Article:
Mending a Broken Heart

Not an Easy Task

COVID -19 was deemed an international pandemic by the World Health Organization. School systems closed, companies directed employees to work from home, and hundreds of events were canceled in the midst of a virus that affected over 33. 4 million people around the world. In the United States, more than 597,000 people died. My husband of 62 years was one of them.

It’s interesting. People are led to believe that between the ages of 65 and 80+, they will experience their “golden years.” They are promised flexible schedules that allow them to live their dreams of traveling, doing more with the family, enjoying their accomplishments, and discovering new hobbies. Supposedly, it’s the perfect time for seniors to do things they always wanted to do, but never had time for.

But there is little mention of the losses incurred during that time. Losses such as forced retirement, children leaving home, illness, and the death of a loved one. Some older adults also experience a reduced ability to care for themselves and may be unable to live independently, which can be devastating. In a humorous way, Dr. Seuss makes the point well:

Grief and heartbreak are natural and expected reactions to loss. Grief is described as a long roller coaster ride that gradually levels out. Heartbreak is described as a constant sadness that a person struggles with daily.

I have experienced losses over the years, loss of jobs, loss of dreams, and loss of family members - losses that caused sorrow and distress. However, the loss of my husband created grief beyond anything I had ever experienced. Sometimes, the feeling subsides; then, a paralyzing ache stops me in my tracks, once again. It is as if a part of me is gone.

His death was not a single loss but a deluge of losses. Yes, there was the loss of a very special person - his voice, his smile, and his touch. But there was also the loss of my life partner and my love, the loss of my purpose which was to take care of him, the loss of the person who was my rock and confidante, the loss of my hopes and dreams, and the loss of the life I knew. His death triggered memories of other losses, as well; some not previously addressed.

There was no word to describe my despair – other than to think of it as being “heartbroken.”

The title of widow was never a role I aspired to, but here we are and life goes on. So, I look for ways to manage by keeping busy, exploring a new purpose, continuing to learn, and allowing myself to mourn.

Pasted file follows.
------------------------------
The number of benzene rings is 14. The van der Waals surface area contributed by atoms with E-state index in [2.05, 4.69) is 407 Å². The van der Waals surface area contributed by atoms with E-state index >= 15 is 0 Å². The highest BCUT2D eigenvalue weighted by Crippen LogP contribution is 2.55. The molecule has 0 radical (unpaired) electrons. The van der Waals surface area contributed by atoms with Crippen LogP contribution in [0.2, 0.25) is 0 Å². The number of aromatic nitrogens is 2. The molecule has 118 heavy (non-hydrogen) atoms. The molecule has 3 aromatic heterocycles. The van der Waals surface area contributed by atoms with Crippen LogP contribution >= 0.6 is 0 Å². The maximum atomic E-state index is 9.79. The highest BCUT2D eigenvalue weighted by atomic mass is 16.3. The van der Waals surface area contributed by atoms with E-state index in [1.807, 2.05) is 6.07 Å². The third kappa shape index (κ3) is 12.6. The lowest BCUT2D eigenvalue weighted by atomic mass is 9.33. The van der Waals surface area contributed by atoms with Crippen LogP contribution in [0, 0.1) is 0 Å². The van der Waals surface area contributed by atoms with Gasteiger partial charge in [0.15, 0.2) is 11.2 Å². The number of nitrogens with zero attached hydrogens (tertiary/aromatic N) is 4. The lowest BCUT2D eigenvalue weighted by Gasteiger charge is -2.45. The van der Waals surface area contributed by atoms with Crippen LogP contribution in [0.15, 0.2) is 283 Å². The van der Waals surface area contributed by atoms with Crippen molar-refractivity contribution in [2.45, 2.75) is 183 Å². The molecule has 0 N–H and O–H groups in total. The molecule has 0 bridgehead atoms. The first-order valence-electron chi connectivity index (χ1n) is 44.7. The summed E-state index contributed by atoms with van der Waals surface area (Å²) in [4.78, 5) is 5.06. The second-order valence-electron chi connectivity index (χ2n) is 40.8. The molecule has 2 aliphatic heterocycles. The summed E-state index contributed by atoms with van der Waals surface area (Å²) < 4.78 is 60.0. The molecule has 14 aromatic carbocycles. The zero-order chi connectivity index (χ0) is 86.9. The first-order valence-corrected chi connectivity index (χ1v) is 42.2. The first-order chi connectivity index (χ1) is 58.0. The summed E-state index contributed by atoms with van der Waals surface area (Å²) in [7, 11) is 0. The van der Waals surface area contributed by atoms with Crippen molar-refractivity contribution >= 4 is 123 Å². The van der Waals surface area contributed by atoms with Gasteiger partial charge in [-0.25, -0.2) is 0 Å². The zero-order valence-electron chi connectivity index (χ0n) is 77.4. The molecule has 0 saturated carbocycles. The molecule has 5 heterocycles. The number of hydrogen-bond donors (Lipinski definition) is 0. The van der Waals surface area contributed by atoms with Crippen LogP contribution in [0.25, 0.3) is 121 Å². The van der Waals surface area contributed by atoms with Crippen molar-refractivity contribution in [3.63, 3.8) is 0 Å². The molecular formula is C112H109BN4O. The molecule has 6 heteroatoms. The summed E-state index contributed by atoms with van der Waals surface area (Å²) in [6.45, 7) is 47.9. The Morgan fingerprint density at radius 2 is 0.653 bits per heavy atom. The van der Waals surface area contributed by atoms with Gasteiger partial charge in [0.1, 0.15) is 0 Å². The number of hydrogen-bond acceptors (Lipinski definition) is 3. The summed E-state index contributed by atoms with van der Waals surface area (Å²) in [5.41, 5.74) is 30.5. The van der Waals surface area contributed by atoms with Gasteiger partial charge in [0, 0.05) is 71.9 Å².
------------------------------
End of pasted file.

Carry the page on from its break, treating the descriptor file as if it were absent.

I learned that four factors shaped my experience. The first factor was the closeness of our relationship – we were a team. The second factor was the circumstances surrounding his death - because of the pandemic, I couldn’t be with him when he died. The third factor was the quality of family and friend support - which kept me going. The fourth factor was the sociocultural and spiritual context of my life - basically, how I view life after death.

Four suggestions help me move forward. The first suggestion was to grieve in my own way and time. The second was to find significance and meaning in his death. Maybe, the meaning was that he no longer had to suffer and his death was the catalyst for my writing. The third suggestion was to get out and do, rather than isolate. The final tip was to do something every day to move myself toward achieving the tasks Psychologist J. William Worden, recommends.

Worden suggests accepting the reality of the loss. My mind knows my husband died, but my heart still doesn’t want to believe it.

He counsels processing the pain of grief cognitively, emotionally, physically, and spiritually. This remains a work in progress for me.

Then Worden advises adjusting to a world without him– taking on new responsibilities and learning new skills. This I am forced to do: someone must manage the household duties.

Finally, he recommends creating a balance between remembering my husband and living a full and meaningful life. My ways of remembering are talking to him in my mind, writing, and doing charitable things in his name. I also want to celebrate his birthday and honor him on the day of his death.

The Serenity Prayer is my foundation:

The prayer suggests that if you devote too much attention to things you can’t change, you expend physical, emotional, and mental energy that can be directed elsewhere. The philosophy of the Prayer lies in exchanging a life of endless “what ifs” to a life of what you can do.

The fact that my husband had COVID and died won’t change. I have enough courage to build a new life for myself and to honor his memory. However, some days are easier than others.

I know that everyone experiences grief and heartbreak; particularly, given this past year and the horrific toll the pandemic has taken. So, I share my story with empathy and love.